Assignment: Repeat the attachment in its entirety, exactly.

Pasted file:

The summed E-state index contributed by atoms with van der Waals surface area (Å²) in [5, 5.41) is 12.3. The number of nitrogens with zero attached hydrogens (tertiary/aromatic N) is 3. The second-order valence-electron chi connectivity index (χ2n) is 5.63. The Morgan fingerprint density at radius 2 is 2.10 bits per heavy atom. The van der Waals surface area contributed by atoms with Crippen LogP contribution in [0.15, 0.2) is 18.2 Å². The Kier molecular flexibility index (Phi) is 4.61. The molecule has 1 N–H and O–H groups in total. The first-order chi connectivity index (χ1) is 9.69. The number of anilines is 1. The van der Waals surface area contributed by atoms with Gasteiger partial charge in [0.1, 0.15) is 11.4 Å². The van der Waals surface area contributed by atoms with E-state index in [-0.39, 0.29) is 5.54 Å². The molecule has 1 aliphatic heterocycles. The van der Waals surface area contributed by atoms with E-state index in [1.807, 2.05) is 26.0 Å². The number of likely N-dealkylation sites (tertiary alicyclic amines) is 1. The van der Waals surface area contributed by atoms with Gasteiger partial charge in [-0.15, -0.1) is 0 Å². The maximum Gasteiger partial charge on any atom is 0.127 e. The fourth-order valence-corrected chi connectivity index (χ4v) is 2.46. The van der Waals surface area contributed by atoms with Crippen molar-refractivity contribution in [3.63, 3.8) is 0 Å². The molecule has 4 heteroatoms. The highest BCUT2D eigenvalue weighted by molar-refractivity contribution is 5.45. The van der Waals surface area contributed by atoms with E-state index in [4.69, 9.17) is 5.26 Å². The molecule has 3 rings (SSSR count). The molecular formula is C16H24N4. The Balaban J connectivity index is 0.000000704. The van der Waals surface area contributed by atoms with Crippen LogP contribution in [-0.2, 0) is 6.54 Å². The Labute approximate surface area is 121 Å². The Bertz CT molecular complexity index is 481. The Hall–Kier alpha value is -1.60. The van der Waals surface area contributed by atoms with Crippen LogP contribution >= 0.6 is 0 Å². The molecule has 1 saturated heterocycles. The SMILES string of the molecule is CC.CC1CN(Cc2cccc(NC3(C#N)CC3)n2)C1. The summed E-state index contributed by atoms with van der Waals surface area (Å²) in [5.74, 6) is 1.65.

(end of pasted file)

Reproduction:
The summed E-state index contributed by atoms with van der Waals surface area (Å²) in [5, 5.41) is 12.3. The number of nitrogens with zero attached hydrogens (tertiary/aromatic N) is 3. The second-order valence-electron chi connectivity index (χ2n) is 5.63. The Morgan fingerprint density at radius 2 is 2.10 bits per heavy atom. The van der Waals surface area contributed by atoms with Crippen LogP contribution in [0.15, 0.2) is 18.2 Å². The Kier molecular flexibility index (Phi) is 4.61. The molecule has 1 N–H and O–H groups in total. The first-order chi connectivity index (χ1) is 9.69. The number of anilines is 1. The van der Waals surface area contributed by atoms with Gasteiger partial charge in [0.1, 0.15) is 11.4 Å². The van der Waals surface area contributed by atoms with E-state index in [-0.39, 0.29) is 5.54 Å². The molecule has 1 aliphatic heterocycles. The van der Waals surface area contributed by atoms with E-state index in [1.807, 2.05) is 26.0 Å². The number of likely N-dealkylation sites (tertiary alicyclic amines) is 1. The van der Waals surface area contributed by atoms with Gasteiger partial charge in [-0.15, -0.1) is 0 Å². The maximum Gasteiger partial charge on any atom is 0.127 e. The fourth-order valence-corrected chi connectivity index (χ4v) is 2.46. The van der Waals surface area contributed by atoms with Crippen molar-refractivity contribution in [3.63, 3.8) is 0 Å². The molecule has 4 heteroatoms. The highest BCUT2D eigenvalue weighted by molar-refractivity contribution is 5.45. The van der Waals surface area contributed by atoms with E-state index in [4.69, 9.17) is 5.26 Å². The molecule has 3 rings (SSSR count). The molecular formula is C16H24N4. The Balaban J connectivity index is 0.000000704. The van der Waals surface area contributed by atoms with Crippen LogP contribution in [-0.2, 0) is 6.54 Å². The Labute approximate surface area is 121 Å². The Bertz CT molecular complexity index is 481. The Hall–Kier alpha value is -1.60. The van der Waals surface area contributed by atoms with Crippen LogP contribution >= 0.6 is 0 Å². The molecule has 1 saturated heterocycles. The SMILES string of the molecule is CC.CC1CN(Cc2cccc(NC3(C#N)CC3)n2)C1. The summed E-state index contributed by atoms with van der Waals surface area (Å²) in [5.74, 6) is 1.65.